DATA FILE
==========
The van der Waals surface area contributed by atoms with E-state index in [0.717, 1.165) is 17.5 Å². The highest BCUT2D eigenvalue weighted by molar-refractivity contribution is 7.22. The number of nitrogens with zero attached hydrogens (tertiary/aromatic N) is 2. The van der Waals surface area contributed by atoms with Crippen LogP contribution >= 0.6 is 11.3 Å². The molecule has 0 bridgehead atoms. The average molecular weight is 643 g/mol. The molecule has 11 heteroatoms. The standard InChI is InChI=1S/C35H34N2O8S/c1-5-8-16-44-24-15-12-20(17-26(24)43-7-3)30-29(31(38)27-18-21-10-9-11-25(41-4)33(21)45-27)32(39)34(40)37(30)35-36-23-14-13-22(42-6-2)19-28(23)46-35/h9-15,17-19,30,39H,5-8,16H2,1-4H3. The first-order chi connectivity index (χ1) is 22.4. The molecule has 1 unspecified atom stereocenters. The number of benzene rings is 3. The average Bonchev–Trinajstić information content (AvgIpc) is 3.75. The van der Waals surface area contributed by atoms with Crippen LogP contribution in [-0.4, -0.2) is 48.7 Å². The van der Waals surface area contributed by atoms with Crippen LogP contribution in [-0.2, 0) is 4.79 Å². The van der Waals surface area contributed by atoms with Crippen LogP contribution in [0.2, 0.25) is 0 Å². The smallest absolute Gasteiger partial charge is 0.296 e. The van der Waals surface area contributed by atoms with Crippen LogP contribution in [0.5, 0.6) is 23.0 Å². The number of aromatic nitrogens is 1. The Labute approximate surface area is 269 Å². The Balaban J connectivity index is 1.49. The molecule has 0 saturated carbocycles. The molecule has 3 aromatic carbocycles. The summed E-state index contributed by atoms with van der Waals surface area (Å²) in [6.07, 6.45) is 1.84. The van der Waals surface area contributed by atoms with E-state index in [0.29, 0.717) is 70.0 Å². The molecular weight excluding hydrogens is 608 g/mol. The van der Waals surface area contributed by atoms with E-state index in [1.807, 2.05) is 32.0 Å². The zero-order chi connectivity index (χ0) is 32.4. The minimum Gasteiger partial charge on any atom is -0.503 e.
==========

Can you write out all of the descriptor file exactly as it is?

The van der Waals surface area contributed by atoms with E-state index in [0.717, 1.165) is 17.5 Å². The highest BCUT2D eigenvalue weighted by molar-refractivity contribution is 7.22. The number of nitrogens with zero attached hydrogens (tertiary/aromatic N) is 2. The van der Waals surface area contributed by atoms with Crippen LogP contribution >= 0.6 is 11.3 Å². The molecule has 0 bridgehead atoms. The average molecular weight is 643 g/mol. The molecule has 11 heteroatoms. The standard InChI is InChI=1S/C35H34N2O8S/c1-5-8-16-44-24-15-12-20(17-26(24)43-7-3)30-29(31(38)27-18-21-10-9-11-25(41-4)33(21)45-27)32(39)34(40)37(30)35-36-23-14-13-22(42-6-2)19-28(23)46-35/h9-15,17-19,30,39H,5-8,16H2,1-4H3. The first-order chi connectivity index (χ1) is 22.4. The molecule has 1 unspecified atom stereocenters. The number of benzene rings is 3. The average Bonchev–Trinajstić information content (AvgIpc) is 3.75. The van der Waals surface area contributed by atoms with Crippen LogP contribution in [-0.4, -0.2) is 48.7 Å². The van der Waals surface area contributed by atoms with Crippen LogP contribution in [-0.2, 0) is 4.79 Å². The van der Waals surface area contributed by atoms with Crippen LogP contribution in [0.2, 0.25) is 0 Å². The smallest absolute Gasteiger partial charge is 0.296 e. The van der Waals surface area contributed by atoms with Crippen LogP contribution in [0.5, 0.6) is 23.0 Å². The number of aromatic nitrogens is 1. The Labute approximate surface area is 269 Å². The Balaban J connectivity index is 1.49. The molecule has 0 saturated carbocycles. The molecule has 3 aromatic carbocycles. The summed E-state index contributed by atoms with van der Waals surface area (Å²) in [6.07, 6.45) is 1.84. The van der Waals surface area contributed by atoms with E-state index in [0.29, 0.717) is 70.0 Å². The molecular weight excluding hydrogens is 608 g/mol. The van der Waals surface area contributed by atoms with E-state index in [1.807, 2.05) is 32.0 Å². The zero-order chi connectivity index (χ0) is 32.4. The minimum Gasteiger partial charge on any atom is -0.503 e.